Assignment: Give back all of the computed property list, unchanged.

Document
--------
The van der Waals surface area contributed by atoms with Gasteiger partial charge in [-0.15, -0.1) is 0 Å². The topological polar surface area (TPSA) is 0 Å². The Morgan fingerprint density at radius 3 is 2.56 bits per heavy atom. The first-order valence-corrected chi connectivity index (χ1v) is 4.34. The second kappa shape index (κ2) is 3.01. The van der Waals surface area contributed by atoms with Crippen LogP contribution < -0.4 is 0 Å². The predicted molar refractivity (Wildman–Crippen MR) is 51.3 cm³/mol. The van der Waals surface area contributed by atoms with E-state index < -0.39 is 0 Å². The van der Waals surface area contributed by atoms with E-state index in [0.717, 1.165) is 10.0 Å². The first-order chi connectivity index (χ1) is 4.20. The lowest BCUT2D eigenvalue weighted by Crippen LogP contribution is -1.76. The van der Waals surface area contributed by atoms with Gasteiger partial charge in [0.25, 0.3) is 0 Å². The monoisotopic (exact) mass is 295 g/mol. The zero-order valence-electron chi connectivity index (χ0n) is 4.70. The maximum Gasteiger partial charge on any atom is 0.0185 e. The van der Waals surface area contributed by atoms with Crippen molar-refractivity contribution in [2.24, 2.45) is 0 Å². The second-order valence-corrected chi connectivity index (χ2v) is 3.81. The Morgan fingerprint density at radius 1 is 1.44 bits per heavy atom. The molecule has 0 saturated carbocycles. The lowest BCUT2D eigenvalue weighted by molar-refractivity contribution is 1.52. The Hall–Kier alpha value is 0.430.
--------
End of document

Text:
The van der Waals surface area contributed by atoms with Gasteiger partial charge in [-0.15, -0.1) is 0 Å². The topological polar surface area (TPSA) is 0 Å². The Morgan fingerprint density at radius 3 is 2.56 bits per heavy atom. The first-order valence-corrected chi connectivity index (χ1v) is 4.34. The second kappa shape index (κ2) is 3.01. The van der Waals surface area contributed by atoms with Crippen LogP contribution < -0.4 is 0 Å². The predicted molar refractivity (Wildman–Crippen MR) is 51.3 cm³/mol. The van der Waals surface area contributed by atoms with E-state index < -0.39 is 0 Å². The van der Waals surface area contributed by atoms with E-state index in [0.717, 1.165) is 10.0 Å². The first-order chi connectivity index (χ1) is 4.20. The lowest BCUT2D eigenvalue weighted by Crippen LogP contribution is -1.76. The van der Waals surface area contributed by atoms with Gasteiger partial charge in [0.25, 0.3) is 0 Å². The monoisotopic (exact) mass is 295 g/mol. The zero-order valence-electron chi connectivity index (χ0n) is 4.70. The maximum Gasteiger partial charge on any atom is 0.0185 e. The van der Waals surface area contributed by atoms with Crippen molar-refractivity contribution in [2.24, 2.45) is 0 Å². The second-order valence-corrected chi connectivity index (χ2v) is 3.81. The Morgan fingerprint density at radius 1 is 1.44 bits per heavy atom. The molecule has 0 saturated carbocycles. The lowest BCUT2D eigenvalue weighted by molar-refractivity contribution is 1.52. The Hall–Kier alpha value is 0.430.